Canada: great at exporting comedians, pancake accoutrements and, apparently, fun. Last week, we stumbled across these photos of a 1930s songbook put together by the owners of the venerable Labatt Brewing Company. The book, filled with traditional drinking songs, was given to all employees—as a too-seldom-invoked method of ensuring company bonding.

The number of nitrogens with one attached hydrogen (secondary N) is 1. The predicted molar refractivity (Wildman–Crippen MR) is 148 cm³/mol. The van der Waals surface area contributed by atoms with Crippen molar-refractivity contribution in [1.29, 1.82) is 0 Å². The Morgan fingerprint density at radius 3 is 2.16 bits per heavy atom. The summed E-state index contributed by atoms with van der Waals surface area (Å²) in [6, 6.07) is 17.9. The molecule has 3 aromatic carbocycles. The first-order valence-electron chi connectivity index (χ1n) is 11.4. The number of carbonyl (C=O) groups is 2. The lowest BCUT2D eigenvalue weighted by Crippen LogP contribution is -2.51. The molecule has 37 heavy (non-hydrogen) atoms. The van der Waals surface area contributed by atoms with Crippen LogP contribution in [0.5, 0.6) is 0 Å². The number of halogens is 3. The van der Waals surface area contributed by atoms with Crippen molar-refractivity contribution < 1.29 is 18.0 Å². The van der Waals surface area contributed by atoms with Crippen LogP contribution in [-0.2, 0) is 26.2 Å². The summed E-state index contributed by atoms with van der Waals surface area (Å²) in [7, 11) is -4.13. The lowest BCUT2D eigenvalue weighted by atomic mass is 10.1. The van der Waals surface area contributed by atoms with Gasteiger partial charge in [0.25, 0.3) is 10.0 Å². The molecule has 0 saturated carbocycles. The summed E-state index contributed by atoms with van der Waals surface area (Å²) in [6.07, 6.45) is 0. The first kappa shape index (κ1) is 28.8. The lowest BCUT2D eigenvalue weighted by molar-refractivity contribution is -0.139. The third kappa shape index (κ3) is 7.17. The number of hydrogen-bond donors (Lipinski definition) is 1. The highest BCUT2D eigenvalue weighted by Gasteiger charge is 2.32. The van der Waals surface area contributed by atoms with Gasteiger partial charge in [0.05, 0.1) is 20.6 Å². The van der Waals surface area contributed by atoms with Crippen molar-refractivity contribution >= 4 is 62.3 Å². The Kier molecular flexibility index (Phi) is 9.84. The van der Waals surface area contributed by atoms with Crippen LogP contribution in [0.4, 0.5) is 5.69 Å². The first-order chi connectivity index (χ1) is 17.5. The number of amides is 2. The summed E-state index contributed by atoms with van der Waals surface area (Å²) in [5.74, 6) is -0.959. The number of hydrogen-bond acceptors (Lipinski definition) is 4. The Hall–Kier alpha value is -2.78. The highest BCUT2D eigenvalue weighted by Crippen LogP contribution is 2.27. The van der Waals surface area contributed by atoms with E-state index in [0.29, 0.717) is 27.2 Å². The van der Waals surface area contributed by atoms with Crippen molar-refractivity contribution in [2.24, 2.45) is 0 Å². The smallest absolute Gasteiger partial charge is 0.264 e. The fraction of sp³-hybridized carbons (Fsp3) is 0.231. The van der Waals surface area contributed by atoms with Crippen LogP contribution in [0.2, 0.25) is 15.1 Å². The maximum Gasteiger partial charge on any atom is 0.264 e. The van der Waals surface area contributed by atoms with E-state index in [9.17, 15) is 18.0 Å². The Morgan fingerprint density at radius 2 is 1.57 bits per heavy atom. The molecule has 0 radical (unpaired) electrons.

It’s not that people don’t get drunk and sing anymore (that is the distilled essence of karaoke, after all), but it is rare that grown gentlemen sing together in spirited voice without accompaniment.
Sure, there are exceptions. There’s the occasional shouting of “Hey” during Gary Glitter’s “Rock and Roll Part II” at sporting events, fratty sing-alongs of “Sweet Caroline” when it’s closing time at a bar or, most dreadfully, the awkward, all-office version of “Happy Birthday” for that girl who may or may not work in Accounts Receivable.